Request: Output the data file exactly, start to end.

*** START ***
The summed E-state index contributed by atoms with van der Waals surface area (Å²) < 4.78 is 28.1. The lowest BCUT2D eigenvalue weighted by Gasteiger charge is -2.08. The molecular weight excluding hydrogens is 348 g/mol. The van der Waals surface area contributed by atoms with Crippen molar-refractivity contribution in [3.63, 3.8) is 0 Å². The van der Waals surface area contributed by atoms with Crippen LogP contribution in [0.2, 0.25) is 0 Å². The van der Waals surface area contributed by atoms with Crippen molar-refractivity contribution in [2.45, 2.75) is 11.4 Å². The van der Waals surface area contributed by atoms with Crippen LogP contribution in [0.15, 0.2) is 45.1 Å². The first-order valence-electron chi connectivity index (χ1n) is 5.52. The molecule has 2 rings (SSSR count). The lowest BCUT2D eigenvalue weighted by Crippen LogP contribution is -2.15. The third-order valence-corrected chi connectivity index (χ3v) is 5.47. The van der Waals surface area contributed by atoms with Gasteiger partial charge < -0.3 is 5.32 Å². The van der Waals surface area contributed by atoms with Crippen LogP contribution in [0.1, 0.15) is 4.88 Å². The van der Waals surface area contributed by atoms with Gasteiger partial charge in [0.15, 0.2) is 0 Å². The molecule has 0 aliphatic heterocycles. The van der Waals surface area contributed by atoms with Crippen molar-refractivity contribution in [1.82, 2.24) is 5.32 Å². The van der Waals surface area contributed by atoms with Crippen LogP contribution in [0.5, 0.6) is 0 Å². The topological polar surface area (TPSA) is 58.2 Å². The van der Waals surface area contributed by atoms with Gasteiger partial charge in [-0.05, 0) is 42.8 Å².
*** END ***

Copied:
The summed E-state index contributed by atoms with van der Waals surface area (Å²) < 4.78 is 28.1. The lowest BCUT2D eigenvalue weighted by Gasteiger charge is -2.08. The molecular weight excluding hydrogens is 348 g/mol. The van der Waals surface area contributed by atoms with Crippen molar-refractivity contribution in [3.63, 3.8) is 0 Å². The van der Waals surface area contributed by atoms with Crippen LogP contribution in [0.2, 0.25) is 0 Å². The van der Waals surface area contributed by atoms with Crippen molar-refractivity contribution in [2.45, 2.75) is 11.4 Å². The van der Waals surface area contributed by atoms with Crippen LogP contribution in [0.15, 0.2) is 45.1 Å². The first-order valence-electron chi connectivity index (χ1n) is 5.52. The molecule has 2 rings (SSSR count). The lowest BCUT2D eigenvalue weighted by Crippen LogP contribution is -2.15. The third-order valence-corrected chi connectivity index (χ3v) is 5.47. The van der Waals surface area contributed by atoms with Gasteiger partial charge < -0.3 is 5.32 Å². The van der Waals surface area contributed by atoms with Crippen LogP contribution in [0.1, 0.15) is 4.88 Å². The van der Waals surface area contributed by atoms with Gasteiger partial charge in [0.15, 0.2) is 0 Å². The molecule has 0 aliphatic heterocycles. The van der Waals surface area contributed by atoms with Crippen molar-refractivity contribution in [1.82, 2.24) is 5.32 Å². The van der Waals surface area contributed by atoms with Crippen LogP contribution in [0.5, 0.6) is 0 Å². The topological polar surface area (TPSA) is 58.2 Å². The van der Waals surface area contributed by atoms with Gasteiger partial charge in [-0.05, 0) is 42.8 Å².